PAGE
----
Gehan de Silva Wijeyeratne
15 Dec 2020
Written for Hardback
This book is a glorious example of what a coffee-table book should be. But this book is more than that; it is not simply a case of two underwater photographers showcasing a stunning portfolio of images but is different in that its underlying motive has a conservation agenda and is written by two people who are skilled marine biologists who have worked in both research and conservation. This background and agenda are reflected in the text and the choice of images and the informative captions to the images.
A good example of the difference in approach taken by these conservation photographers is the final chapter in the book which is on conservation. For example, on page 187 is an image of a branching coral, glistening a ghostly white, geometric and abstract at the same time. It is easy for people who buy a book like this as a little treat to themselves or as a souvenir of a visit to the Seychelles to skip over the conservation chapter as that can be perceived as the bad news chapter. But images like this draw you into reading the caption. The eerie and ghostly white coral is what is left when the zooxanthellae, the alga which photosynthesizes and provides nutrition has left its coral host, leaving the host to starve to death. The whitened coral is somewhat akin to the bones of the dead from a coral bleaching event. Sometimes a good image and just enough accompanying detail are enough to drive home a compelling message.
Given the years of experience and deep skills of the two authors, I would have liked more text in the book. But perhaps its conservation agenda is better relayed to a wider audience through the vehicle of a beautiful book with well-positioned morsels of information baited with beautiful images that tell stories; some disturbing, some inspiring, some about the complex web of life. For example in the chapter on ‘fishes’, the introductory text reminds us that fish like other invertebrates have developed social mechanisms which have analogues with other vertebrate animals such as birds and mammals. Different species of fish have different reproductive strategies, in the anthias, a type of small fish (in the family Serranidae), the males maintain harems. One of the images in the chapter shows one of these brightly coloured anthias. The captions inform us that at dusk the male performs a courtship dance to attract females to its harem. That is not all, the anthias are also serial hermaphrodites (so are other fishes like the wrasses); that is, they are able to change sex. There are other books that provide fascinating insights into the behaviour of fish and other marine life, a good example being the Pisces Guide to Watching Fishes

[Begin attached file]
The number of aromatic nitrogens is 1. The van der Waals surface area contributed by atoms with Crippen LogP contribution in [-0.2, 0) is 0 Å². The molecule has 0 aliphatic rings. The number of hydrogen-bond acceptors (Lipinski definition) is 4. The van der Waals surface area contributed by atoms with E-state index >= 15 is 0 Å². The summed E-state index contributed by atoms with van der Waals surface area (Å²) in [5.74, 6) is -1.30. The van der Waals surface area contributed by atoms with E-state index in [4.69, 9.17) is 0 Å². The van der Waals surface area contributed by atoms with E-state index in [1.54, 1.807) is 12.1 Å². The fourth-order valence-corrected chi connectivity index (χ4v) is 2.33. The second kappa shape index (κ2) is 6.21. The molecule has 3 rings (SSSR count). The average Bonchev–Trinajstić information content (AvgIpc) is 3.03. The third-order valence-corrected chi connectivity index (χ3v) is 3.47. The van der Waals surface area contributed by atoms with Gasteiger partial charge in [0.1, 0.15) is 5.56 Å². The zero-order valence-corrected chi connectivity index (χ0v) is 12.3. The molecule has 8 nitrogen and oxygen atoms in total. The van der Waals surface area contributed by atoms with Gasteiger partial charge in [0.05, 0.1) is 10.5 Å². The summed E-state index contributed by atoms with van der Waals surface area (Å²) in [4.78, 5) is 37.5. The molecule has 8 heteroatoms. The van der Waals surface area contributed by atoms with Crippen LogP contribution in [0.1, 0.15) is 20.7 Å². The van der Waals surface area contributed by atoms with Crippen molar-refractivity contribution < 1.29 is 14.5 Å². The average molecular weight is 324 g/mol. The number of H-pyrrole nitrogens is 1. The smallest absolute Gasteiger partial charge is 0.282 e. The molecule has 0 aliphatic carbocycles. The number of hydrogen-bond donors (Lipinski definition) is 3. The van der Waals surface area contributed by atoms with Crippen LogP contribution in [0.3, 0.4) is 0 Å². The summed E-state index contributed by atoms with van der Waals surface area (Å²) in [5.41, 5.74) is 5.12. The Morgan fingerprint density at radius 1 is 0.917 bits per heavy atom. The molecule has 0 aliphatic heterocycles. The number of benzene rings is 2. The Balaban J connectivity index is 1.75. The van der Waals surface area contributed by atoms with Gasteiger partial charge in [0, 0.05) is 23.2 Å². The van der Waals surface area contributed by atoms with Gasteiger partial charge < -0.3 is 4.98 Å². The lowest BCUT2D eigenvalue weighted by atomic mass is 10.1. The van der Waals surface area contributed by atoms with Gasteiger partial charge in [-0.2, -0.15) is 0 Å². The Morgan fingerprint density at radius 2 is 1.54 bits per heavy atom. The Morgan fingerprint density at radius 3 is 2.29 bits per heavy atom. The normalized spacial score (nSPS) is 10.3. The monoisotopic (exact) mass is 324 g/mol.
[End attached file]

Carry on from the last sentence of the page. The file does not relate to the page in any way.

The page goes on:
by Roberta Wilson and James Q. Wilson. But books like that are for the committed naturalist. Books like this help to convert the casual tourist who has been snorkelling, into an amateur naturalist.
The book is a large, square format (310 mm × 310 mm), 224 pages in length, with a hard cover and dust jacket, and screams ‘souvenir’ or ‘gift’. Certainly, if you are looking for that gift for someone with an interest in marine life, you cannot go wrong with this book as there is insightful content as well. The introductory chapter is followed by chapters on ecosystems, turtles, fishes, invertebrates, marine protected areas and conservation. The introductory chapter has a useful map which shows the major islands, of the 115 islands which make up the Seychelles with a land area of 455 square kilometres but encompassing an Exclusive Economic Zone of 1.37 million square kilometres. Although it is not designed as a text-centric book, each chapter has a decent enough amount of text to convey useful introductory information specific to the Seychelles. Much of the information on the natural history of the subjects is also useful generic information to anyone with an interest in marine life. The page layout uses a few format rules from full-page images with or without thick white borders around images, to double spreads. The double-page spreads in a book of this size make it feel like you are seeing it for real. The double-page spreads are especially good with panoramic images showing shoals of fish with mixed species. If you wonder how an image was taken, at the end of the book is a thumbnail gallery of the images with technical details of the camera, lens, housing, strobes, etc.
The chapter on Marine Protected Areas uses simple but well-written text with images to explain threats and mitigation measures which are being taken by scientists. There are images showing the fieldwork being done by scientists and to explain how activities such as coral restoration are undertaken. Using a coffee-table format allows an audience that would normally not be reading the more specialist publications to understand the issues and the hard work that goes into implementing conservation strategies underpinned by objective science. As I said at the beginning, it is a beautiful book but more than just another coffee-table book. I hope that it achieves the intended aims of the authors to educate people on the need to hold on to the precious biodiversity in these islands in the Western Indian Ocean. The Seychelles are more than sun, sand and sea for package tourists.